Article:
An investigation of the Shia militia combatting ISIS has revealed a terrifying reality. The militias formed to fight ISIS but have taken control over the region and are now more feared by the locals than ISIS, itself (Navai, 2016). After examining all that has happened, it is not hard to see why.

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Before escapees are allowed to join the refugee population, the men are screened for possible ISIS affiliation (Navai, 2016). This is done first by looking for their names on a database of ISIS affiliates, then the escapees are interviewed (Navai, 2016). In the documentarty, one escapee is taken away for threatening fellow escapees if they do not pay what they owe to him (Navai, 2016). Suspects are held in militia prisons, allegedly being taken to the authorities for a proper trial, although the holding time appears to be up to three months or more (Navai, 2016). Sunni men are not allowed sanctuary until the militia determines that they are not likely to be ISIS affiliates.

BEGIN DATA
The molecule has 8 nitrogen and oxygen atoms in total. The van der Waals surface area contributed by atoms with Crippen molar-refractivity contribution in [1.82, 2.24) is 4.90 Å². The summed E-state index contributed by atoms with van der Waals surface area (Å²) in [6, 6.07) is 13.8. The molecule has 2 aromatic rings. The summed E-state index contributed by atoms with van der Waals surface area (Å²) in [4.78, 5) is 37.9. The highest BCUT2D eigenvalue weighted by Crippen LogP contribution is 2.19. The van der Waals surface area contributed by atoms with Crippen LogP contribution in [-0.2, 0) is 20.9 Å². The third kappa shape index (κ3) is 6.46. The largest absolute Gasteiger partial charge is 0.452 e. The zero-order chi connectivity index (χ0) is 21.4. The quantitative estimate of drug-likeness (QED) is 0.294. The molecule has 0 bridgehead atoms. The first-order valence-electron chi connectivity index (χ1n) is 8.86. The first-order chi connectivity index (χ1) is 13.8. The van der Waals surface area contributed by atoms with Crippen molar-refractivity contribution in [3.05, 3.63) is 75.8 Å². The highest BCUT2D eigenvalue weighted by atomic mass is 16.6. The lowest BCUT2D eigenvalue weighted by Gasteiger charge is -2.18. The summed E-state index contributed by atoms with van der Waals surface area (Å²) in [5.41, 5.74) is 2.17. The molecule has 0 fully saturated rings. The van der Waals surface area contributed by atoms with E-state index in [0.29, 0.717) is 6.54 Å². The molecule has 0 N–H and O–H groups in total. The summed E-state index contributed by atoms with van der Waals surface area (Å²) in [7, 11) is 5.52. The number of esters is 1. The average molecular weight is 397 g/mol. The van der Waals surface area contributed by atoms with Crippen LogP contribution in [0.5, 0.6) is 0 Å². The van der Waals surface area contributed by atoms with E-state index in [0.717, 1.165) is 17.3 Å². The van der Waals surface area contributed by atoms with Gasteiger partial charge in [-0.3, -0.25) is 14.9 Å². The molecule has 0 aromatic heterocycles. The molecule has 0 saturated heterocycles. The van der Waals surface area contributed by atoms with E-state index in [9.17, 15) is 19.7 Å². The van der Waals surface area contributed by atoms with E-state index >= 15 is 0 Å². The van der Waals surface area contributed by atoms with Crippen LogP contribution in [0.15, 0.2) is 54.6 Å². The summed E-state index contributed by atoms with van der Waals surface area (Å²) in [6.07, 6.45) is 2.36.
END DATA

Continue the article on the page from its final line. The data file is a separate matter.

Larger scale abuses of human rights are performed by larger and more powerful militia organizations such as Badr and the Hezbola Brigades. In 2016, 643 men from Saqlawijah were kidnapped and tortured with metal pipes and shotgun butts (Navai, 2016). Few male Sunni were left in the refugee camps, most very young or very old (Navai, 2016). More than 40 died in custody before being returned to the refugee populace (Navai, 2016). Diyala is an entire province under the control of the Badr militia (Navai, 2016). The people live in fear as Sunni men are regularly kidnapped in plain sight, tortured, held for ransom, and killed (Navai, 2016). The Sunni mosques are destroyed and the people are afraid to even look at them for fear of retribution (Navai, 2016). The militia have created a state of fear in which no one is safe, kidnapping Sunni men without just cause.

Nothing has been done to combat these problems for two main reasons. The first is that the militia do not view ISIS members as people but as murderers, making torture and murder perfectly justified, in the words of a Badr spokesman named Haitham al Mayajhi (Navai, 2016). The second problem is that the militia vastly outnumber the police and the government is afraid to act against them (Navai, 2016). With the militia in power, Sunni refugees have no choice but to live in fear of their tyranny.

    References
  • Wells, Patrick (Director). (2016). Iraq Incovered [Television series episode]. In R. Navai, (Producer), Frontline, Boston, MA: WGBH-TV.